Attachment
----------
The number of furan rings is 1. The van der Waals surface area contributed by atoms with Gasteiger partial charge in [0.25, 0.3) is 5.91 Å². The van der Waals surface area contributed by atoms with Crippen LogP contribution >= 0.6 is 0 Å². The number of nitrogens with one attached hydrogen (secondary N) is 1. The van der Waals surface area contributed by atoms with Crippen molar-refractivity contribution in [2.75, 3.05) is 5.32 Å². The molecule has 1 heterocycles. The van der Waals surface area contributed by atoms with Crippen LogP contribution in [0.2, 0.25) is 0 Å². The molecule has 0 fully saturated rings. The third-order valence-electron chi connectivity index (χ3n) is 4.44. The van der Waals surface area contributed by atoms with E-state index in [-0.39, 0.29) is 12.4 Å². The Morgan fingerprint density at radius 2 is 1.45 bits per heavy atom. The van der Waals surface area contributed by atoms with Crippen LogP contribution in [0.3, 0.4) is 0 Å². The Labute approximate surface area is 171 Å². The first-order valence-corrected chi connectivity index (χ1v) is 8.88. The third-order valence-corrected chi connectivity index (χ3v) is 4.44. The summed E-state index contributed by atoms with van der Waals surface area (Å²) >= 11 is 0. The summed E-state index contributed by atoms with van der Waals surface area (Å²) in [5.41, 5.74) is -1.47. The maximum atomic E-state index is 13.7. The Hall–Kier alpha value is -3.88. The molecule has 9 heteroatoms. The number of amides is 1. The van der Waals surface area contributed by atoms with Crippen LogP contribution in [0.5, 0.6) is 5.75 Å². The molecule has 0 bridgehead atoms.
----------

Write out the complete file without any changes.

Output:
The number of furan rings is 1. The van der Waals surface area contributed by atoms with Gasteiger partial charge in [0.25, 0.3) is 5.91 Å². The van der Waals surface area contributed by atoms with Crippen LogP contribution >= 0.6 is 0 Å². The number of nitrogens with one attached hydrogen (secondary N) is 1. The van der Waals surface area contributed by atoms with Crippen molar-refractivity contribution in [2.75, 3.05) is 5.32 Å². The molecule has 1 heterocycles. The van der Waals surface area contributed by atoms with Crippen LogP contribution in [0.2, 0.25) is 0 Å². The molecule has 0 fully saturated rings. The third-order valence-electron chi connectivity index (χ3n) is 4.44. The van der Waals surface area contributed by atoms with E-state index in [-0.39, 0.29) is 12.4 Å². The Morgan fingerprint density at radius 2 is 1.45 bits per heavy atom. The van der Waals surface area contributed by atoms with Crippen LogP contribution in [0.3, 0.4) is 0 Å². The Labute approximate surface area is 171 Å². The first-order valence-corrected chi connectivity index (χ1v) is 8.88. The third-order valence-corrected chi connectivity index (χ3v) is 4.44. The summed E-state index contributed by atoms with van der Waals surface area (Å²) >= 11 is 0. The summed E-state index contributed by atoms with van der Waals surface area (Å²) in [5.41, 5.74) is -1.47. The maximum atomic E-state index is 13.7. The Hall–Kier alpha value is -3.88. The molecule has 9 heteroatoms. The number of amides is 1. The van der Waals surface area contributed by atoms with Crippen LogP contribution in [0.5, 0.6) is 5.75 Å². The molecule has 0 bridgehead atoms.